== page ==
Weak global growth impacting the country and investment slowdown due to crisis in the domestic financial sector had led to the government to estimate GDP expansion at 5 per cent for the current financial year ending on March 31.
The Survey has asked the government to use its strong mandate to deliver expeditiously on reforms, which will enable the economy to strongly rebound in 2020-21.
Finance Minister Nirmala Sitharaman tabled the Economic Survey 2019-20 in Parliament, which said the deceleration in GDP growth can be understood within the framework of a slowing cycle of growth.
"The financial sector has acted as a drag on the real sector."
It said the uptick in second half of 2019-20 will be mainly due to an upbeat secondary market, higher FDI flows, build-up of demand pressure, positive outlook for rural consumption, rebound of industrial activity, steady improvement in manufacturing, growth in merchandise exports, higher build-up of foreign exchange reserves and positive growth rate of GST revenue collection.
The year 2019 was a difficult year for the global economy with world output growth estimated to grow at its slowest pace of 2.9 per cent since the global financial crisis of 2009, declining from a subdued 3.6 per cent in 2018 and 3.8 per cent in 2017.
Uncertainties, although declining, are still elevated due to protectionist tendencies of China and the United States besides and rising US-Iran geopolitical tensions.
Amid a weak environment for global manufacturing, trade and demand, the Indian economy slowed down with GDP growth moderating to 4.8 per cent in the first half of 2019-20, lower than 6.2 per cent in the second half of 2018-19.
A sharp decline in real fixed investment induced by a sluggish growth of real consumption has weighed down GDP growth from the second half of 2018-19 to the first half of 2019-20.
Real consumption growth, however, has recovered in Q2 of 2019-20, cushioned by significant growth in government final consumption.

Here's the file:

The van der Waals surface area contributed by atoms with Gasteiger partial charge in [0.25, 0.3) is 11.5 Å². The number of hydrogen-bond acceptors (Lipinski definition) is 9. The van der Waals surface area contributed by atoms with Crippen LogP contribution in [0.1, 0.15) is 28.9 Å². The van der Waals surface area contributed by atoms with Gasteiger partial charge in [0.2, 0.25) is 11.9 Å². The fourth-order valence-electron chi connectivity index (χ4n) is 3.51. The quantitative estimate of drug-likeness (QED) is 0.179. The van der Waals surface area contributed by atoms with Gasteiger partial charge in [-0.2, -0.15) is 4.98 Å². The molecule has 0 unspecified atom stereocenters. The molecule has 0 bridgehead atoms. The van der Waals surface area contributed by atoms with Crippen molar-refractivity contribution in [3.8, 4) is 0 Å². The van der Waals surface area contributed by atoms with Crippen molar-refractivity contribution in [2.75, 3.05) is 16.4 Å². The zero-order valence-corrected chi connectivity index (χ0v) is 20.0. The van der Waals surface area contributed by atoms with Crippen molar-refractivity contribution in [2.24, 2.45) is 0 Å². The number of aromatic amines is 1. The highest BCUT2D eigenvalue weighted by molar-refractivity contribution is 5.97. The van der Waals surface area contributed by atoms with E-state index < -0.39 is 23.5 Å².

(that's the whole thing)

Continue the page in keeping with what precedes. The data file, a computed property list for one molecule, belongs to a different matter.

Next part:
On the supply side, agricultural growth though weak is moderately higher in the first half of 2019-20 than in the second half of 2018-19.
Headline inflation rose from 3.3 per cent in the first half of 2019-20 to 7.4 per cent in December 2019 on the back of a temporary increase in food inflation, which is expected to decline by year-end.
Rise in CPI-core and WPI inflation in December 2019 suggests the building of demand pressure, said the survey.
In an attempt to boost demand, 2019-20 has witnessed significant easing of monetary policy with the repo rate having been cut by RBI by 110 basis points.
Having duly recognised the financial stresses built up in the economy, the government has taken significant steps this year towards speeding up the insolvency resolution process under Insolvency and Bankruptcy Code (IBC) and easing of credit, particularly for the stressed real estate and non-banking financial companies (NBFCs) sectors.
At the same time, the impact of critical measures taken to boost investment, particularly under the National Infrastructure Pipeline, present green shoots for growth in H2 of 2019-20 and 2020-21.
Given India's record of growth with macroeconomic stability over the last five years (annual average growth rate of 7.5 per cent), the economy is poised for a rebound towards the five trillion dollar goal by 2024-25.
The net FDI and net foreign portfolio investment (FPI) in the first eight months of 2019-20 stood at 24.4 billion dollars and 12.6 billion dollars respectively, more than the inflows received in the corresponding period 2018-19.